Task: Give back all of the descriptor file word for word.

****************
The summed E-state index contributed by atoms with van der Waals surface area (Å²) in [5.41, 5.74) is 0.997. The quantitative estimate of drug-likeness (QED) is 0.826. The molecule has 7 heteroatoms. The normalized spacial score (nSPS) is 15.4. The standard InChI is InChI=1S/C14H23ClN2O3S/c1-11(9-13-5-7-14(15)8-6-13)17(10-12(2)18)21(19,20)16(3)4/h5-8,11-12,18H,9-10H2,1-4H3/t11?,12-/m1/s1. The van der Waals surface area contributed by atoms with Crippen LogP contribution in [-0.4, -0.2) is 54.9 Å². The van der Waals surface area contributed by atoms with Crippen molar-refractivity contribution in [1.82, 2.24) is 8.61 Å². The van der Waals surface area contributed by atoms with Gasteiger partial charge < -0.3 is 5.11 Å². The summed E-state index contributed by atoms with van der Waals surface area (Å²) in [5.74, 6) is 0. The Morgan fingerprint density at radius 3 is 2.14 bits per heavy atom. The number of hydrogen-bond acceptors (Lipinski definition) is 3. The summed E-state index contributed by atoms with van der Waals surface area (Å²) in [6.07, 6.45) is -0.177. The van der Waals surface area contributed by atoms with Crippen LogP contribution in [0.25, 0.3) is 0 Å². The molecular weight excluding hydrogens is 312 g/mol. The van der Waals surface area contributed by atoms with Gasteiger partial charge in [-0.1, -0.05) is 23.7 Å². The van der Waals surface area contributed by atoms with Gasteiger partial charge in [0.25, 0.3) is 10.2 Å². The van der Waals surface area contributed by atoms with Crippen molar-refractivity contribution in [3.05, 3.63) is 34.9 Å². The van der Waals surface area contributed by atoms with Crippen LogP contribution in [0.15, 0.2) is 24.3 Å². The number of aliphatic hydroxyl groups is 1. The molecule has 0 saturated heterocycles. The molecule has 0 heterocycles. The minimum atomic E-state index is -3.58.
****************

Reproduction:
The summed E-state index contributed by atoms with van der Waals surface area (Å²) in [5.41, 5.74) is 0.997. The quantitative estimate of drug-likeness (QED) is 0.826. The molecule has 7 heteroatoms. The normalized spacial score (nSPS) is 15.4. The standard InChI is InChI=1S/C14H23ClN2O3S/c1-11(9-13-5-7-14(15)8-6-13)17(10-12(2)18)21(19,20)16(3)4/h5-8,11-12,18H,9-10H2,1-4H3/t11?,12-/m1/s1. The van der Waals surface area contributed by atoms with Crippen LogP contribution in [-0.4, -0.2) is 54.9 Å². The van der Waals surface area contributed by atoms with Crippen molar-refractivity contribution in [1.82, 2.24) is 8.61 Å². The van der Waals surface area contributed by atoms with Gasteiger partial charge < -0.3 is 5.11 Å². The summed E-state index contributed by atoms with van der Waals surface area (Å²) in [5.74, 6) is 0. The Morgan fingerprint density at radius 3 is 2.14 bits per heavy atom. The number of hydrogen-bond acceptors (Lipinski definition) is 3. The summed E-state index contributed by atoms with van der Waals surface area (Å²) in [6.07, 6.45) is -0.177. The van der Waals surface area contributed by atoms with Crippen LogP contribution in [0.25, 0.3) is 0 Å². The molecular weight excluding hydrogens is 312 g/mol. The van der Waals surface area contributed by atoms with Gasteiger partial charge in [-0.1, -0.05) is 23.7 Å². The van der Waals surface area contributed by atoms with Gasteiger partial charge in [0.25, 0.3) is 10.2 Å². The van der Waals surface area contributed by atoms with Crippen molar-refractivity contribution in [3.05, 3.63) is 34.9 Å². The van der Waals surface area contributed by atoms with Crippen LogP contribution in [0.15, 0.2) is 24.3 Å². The number of aliphatic hydroxyl groups is 1. The molecule has 0 saturated heterocycles. The molecule has 0 heterocycles. The minimum atomic E-state index is -3.58.